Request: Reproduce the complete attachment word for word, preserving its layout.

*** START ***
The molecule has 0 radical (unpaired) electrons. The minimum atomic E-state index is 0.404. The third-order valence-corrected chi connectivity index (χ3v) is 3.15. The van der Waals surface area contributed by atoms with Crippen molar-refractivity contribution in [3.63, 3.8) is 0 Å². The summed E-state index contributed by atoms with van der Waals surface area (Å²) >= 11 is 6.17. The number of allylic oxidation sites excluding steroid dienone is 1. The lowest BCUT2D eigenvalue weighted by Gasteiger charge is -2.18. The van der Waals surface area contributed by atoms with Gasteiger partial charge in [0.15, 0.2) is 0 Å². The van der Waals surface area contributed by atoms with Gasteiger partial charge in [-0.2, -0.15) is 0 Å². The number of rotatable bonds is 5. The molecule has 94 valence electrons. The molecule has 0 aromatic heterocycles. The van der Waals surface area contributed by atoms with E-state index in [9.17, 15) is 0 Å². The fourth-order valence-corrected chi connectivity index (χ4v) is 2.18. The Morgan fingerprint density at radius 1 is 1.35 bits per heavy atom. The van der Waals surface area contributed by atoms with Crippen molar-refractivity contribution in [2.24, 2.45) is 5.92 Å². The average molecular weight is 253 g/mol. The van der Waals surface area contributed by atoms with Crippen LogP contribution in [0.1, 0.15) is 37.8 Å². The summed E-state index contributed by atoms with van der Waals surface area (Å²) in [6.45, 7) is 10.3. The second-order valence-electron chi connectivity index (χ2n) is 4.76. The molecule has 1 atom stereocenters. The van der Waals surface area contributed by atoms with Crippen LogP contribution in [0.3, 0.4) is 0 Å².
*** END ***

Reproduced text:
The molecule has 0 radical (unpaired) electrons. The minimum atomic E-state index is 0.404. The third-order valence-corrected chi connectivity index (χ3v) is 3.15. The van der Waals surface area contributed by atoms with Crippen molar-refractivity contribution in [3.63, 3.8) is 0 Å². The summed E-state index contributed by atoms with van der Waals surface area (Å²) >= 11 is 6.17. The number of allylic oxidation sites excluding steroid dienone is 1. The lowest BCUT2D eigenvalue weighted by Gasteiger charge is -2.18. The van der Waals surface area contributed by atoms with Gasteiger partial charge in [0.15, 0.2) is 0 Å². The van der Waals surface area contributed by atoms with Gasteiger partial charge in [-0.2, -0.15) is 0 Å². The number of rotatable bonds is 5. The molecule has 94 valence electrons. The molecule has 0 aromatic heterocycles. The van der Waals surface area contributed by atoms with E-state index in [9.17, 15) is 0 Å². The fourth-order valence-corrected chi connectivity index (χ4v) is 2.18. The Morgan fingerprint density at radius 1 is 1.35 bits per heavy atom. The van der Waals surface area contributed by atoms with Crippen molar-refractivity contribution in [2.24, 2.45) is 5.92 Å². The average molecular weight is 253 g/mol. The van der Waals surface area contributed by atoms with Crippen LogP contribution in [0.1, 0.15) is 37.8 Å². The summed E-state index contributed by atoms with van der Waals surface area (Å²) in [6.45, 7) is 10.3. The second-order valence-electron chi connectivity index (χ2n) is 4.76. The molecule has 1 atom stereocenters. The van der Waals surface area contributed by atoms with Crippen LogP contribution in [0.3, 0.4) is 0 Å².